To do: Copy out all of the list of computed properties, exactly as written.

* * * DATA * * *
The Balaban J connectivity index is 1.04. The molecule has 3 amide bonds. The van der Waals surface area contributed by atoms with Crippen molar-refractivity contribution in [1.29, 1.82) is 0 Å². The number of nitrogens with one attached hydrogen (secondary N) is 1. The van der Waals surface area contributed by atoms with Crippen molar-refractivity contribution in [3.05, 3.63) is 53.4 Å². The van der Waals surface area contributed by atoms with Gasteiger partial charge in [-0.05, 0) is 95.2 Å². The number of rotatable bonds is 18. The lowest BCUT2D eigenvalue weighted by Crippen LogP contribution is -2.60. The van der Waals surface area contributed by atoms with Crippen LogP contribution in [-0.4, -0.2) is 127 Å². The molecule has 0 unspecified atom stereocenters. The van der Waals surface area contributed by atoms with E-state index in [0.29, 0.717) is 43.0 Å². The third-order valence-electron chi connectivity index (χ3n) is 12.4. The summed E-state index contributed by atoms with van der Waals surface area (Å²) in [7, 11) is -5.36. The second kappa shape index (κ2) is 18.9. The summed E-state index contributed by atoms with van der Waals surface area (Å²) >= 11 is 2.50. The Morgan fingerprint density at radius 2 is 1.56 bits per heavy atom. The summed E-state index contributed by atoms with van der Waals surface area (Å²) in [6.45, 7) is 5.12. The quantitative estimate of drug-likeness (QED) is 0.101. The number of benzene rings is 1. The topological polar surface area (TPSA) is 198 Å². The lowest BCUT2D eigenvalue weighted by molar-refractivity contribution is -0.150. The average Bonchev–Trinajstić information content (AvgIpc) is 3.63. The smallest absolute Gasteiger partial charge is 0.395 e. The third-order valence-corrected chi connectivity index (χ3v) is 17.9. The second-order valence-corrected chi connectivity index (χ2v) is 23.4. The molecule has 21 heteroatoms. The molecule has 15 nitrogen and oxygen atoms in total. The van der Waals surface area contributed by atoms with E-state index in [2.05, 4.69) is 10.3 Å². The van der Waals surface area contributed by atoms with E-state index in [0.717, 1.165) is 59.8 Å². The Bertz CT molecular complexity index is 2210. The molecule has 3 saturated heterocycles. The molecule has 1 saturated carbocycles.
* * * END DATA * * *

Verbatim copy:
The Balaban J connectivity index is 1.04. The molecule has 3 amide bonds. The van der Waals surface area contributed by atoms with Crippen molar-refractivity contribution in [1.29, 1.82) is 0 Å². The number of nitrogens with one attached hydrogen (secondary N) is 1. The van der Waals surface area contributed by atoms with Crippen molar-refractivity contribution in [3.05, 3.63) is 53.4 Å². The van der Waals surface area contributed by atoms with Gasteiger partial charge in [-0.05, 0) is 95.2 Å². The number of rotatable bonds is 18. The lowest BCUT2D eigenvalue weighted by Crippen LogP contribution is -2.60. The van der Waals surface area contributed by atoms with Crippen LogP contribution in [-0.4, -0.2) is 127 Å². The molecule has 0 unspecified atom stereocenters. The van der Waals surface area contributed by atoms with E-state index in [0.29, 0.717) is 43.0 Å². The third-order valence-electron chi connectivity index (χ3n) is 12.4. The summed E-state index contributed by atoms with van der Waals surface area (Å²) in [7, 11) is -5.36. The second kappa shape index (κ2) is 18.9. The summed E-state index contributed by atoms with van der Waals surface area (Å²) >= 11 is 2.50. The Morgan fingerprint density at radius 2 is 1.56 bits per heavy atom. The summed E-state index contributed by atoms with van der Waals surface area (Å²) in [6.45, 7) is 5.12. The quantitative estimate of drug-likeness (QED) is 0.101. The number of benzene rings is 1. The topological polar surface area (TPSA) is 198 Å². The lowest BCUT2D eigenvalue weighted by molar-refractivity contribution is -0.150. The average Bonchev–Trinajstić information content (AvgIpc) is 3.63. The smallest absolute Gasteiger partial charge is 0.395 e. The third-order valence-corrected chi connectivity index (χ3v) is 17.9. The second-order valence-corrected chi connectivity index (χ2v) is 23.4. The molecule has 21 heteroatoms. The molecule has 15 nitrogen and oxygen atoms in total. The van der Waals surface area contributed by atoms with E-state index in [2.05, 4.69) is 10.3 Å². The van der Waals surface area contributed by atoms with E-state index in [0.717, 1.165) is 59.8 Å². The Bertz CT molecular complexity index is 2210. The molecule has 3 saturated heterocycles. The molecule has 1 saturated carbocycles.